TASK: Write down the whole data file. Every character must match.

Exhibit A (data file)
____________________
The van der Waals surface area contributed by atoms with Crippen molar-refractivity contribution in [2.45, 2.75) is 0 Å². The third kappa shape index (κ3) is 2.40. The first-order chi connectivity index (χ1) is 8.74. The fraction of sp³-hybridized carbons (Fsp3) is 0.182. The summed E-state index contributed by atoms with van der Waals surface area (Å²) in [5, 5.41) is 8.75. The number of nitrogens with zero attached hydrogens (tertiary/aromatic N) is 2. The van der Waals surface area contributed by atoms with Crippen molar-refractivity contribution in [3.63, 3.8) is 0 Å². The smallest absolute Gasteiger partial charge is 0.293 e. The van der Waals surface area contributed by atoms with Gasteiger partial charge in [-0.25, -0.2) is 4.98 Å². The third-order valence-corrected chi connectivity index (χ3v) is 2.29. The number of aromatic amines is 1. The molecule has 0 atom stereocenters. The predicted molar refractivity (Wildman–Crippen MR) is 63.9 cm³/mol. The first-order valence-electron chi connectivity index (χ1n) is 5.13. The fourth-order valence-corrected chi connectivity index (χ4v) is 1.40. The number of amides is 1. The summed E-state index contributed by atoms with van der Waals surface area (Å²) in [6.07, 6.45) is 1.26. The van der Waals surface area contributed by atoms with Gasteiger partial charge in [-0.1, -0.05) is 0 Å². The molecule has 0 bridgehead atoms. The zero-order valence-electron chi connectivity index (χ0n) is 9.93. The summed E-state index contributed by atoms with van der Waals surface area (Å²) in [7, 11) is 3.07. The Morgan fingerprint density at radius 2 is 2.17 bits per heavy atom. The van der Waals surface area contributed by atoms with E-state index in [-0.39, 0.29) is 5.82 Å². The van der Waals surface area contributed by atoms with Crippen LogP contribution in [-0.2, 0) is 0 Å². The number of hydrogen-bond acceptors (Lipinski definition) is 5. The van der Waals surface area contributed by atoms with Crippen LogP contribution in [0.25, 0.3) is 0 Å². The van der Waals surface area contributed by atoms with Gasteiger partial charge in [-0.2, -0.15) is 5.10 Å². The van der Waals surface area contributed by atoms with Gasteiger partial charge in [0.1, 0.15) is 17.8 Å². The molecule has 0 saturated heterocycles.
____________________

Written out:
The van der Waals surface area contributed by atoms with Crippen molar-refractivity contribution in [2.45, 2.75) is 0 Å². The third kappa shape index (κ3) is 2.40. The first-order chi connectivity index (χ1) is 8.74. The fraction of sp³-hybridized carbons (Fsp3) is 0.182. The summed E-state index contributed by atoms with van der Waals surface area (Å²) in [5, 5.41) is 8.75. The number of nitrogens with zero attached hydrogens (tertiary/aromatic N) is 2. The van der Waals surface area contributed by atoms with Crippen molar-refractivity contribution in [3.63, 3.8) is 0 Å². The smallest absolute Gasteiger partial charge is 0.293 e. The van der Waals surface area contributed by atoms with Gasteiger partial charge in [-0.25, -0.2) is 4.98 Å². The third-order valence-corrected chi connectivity index (χ3v) is 2.29. The number of aromatic amines is 1. The molecule has 0 atom stereocenters. The predicted molar refractivity (Wildman–Crippen MR) is 63.9 cm³/mol. The first-order valence-electron chi connectivity index (χ1n) is 5.13. The fourth-order valence-corrected chi connectivity index (χ4v) is 1.40. The number of amides is 1. The summed E-state index contributed by atoms with van der Waals surface area (Å²) in [6.07, 6.45) is 1.26. The van der Waals surface area contributed by atoms with Gasteiger partial charge in [-0.1, -0.05) is 0 Å². The molecule has 0 bridgehead atoms. The zero-order valence-electron chi connectivity index (χ0n) is 9.93. The summed E-state index contributed by atoms with van der Waals surface area (Å²) in [7, 11) is 3.07. The Morgan fingerprint density at radius 2 is 2.17 bits per heavy atom. The van der Waals surface area contributed by atoms with E-state index in [-0.39, 0.29) is 5.82 Å². The van der Waals surface area contributed by atoms with Crippen LogP contribution in [-0.2, 0) is 0 Å². The number of hydrogen-bond acceptors (Lipinski definition) is 5. The van der Waals surface area contributed by atoms with Crippen LogP contribution in [0.25, 0.3) is 0 Å². The van der Waals surface area contributed by atoms with Gasteiger partial charge in [-0.2, -0.15) is 5.10 Å². The van der Waals surface area contributed by atoms with Gasteiger partial charge in [0.1, 0.15) is 17.8 Å². The molecule has 0 saturated heterocycles.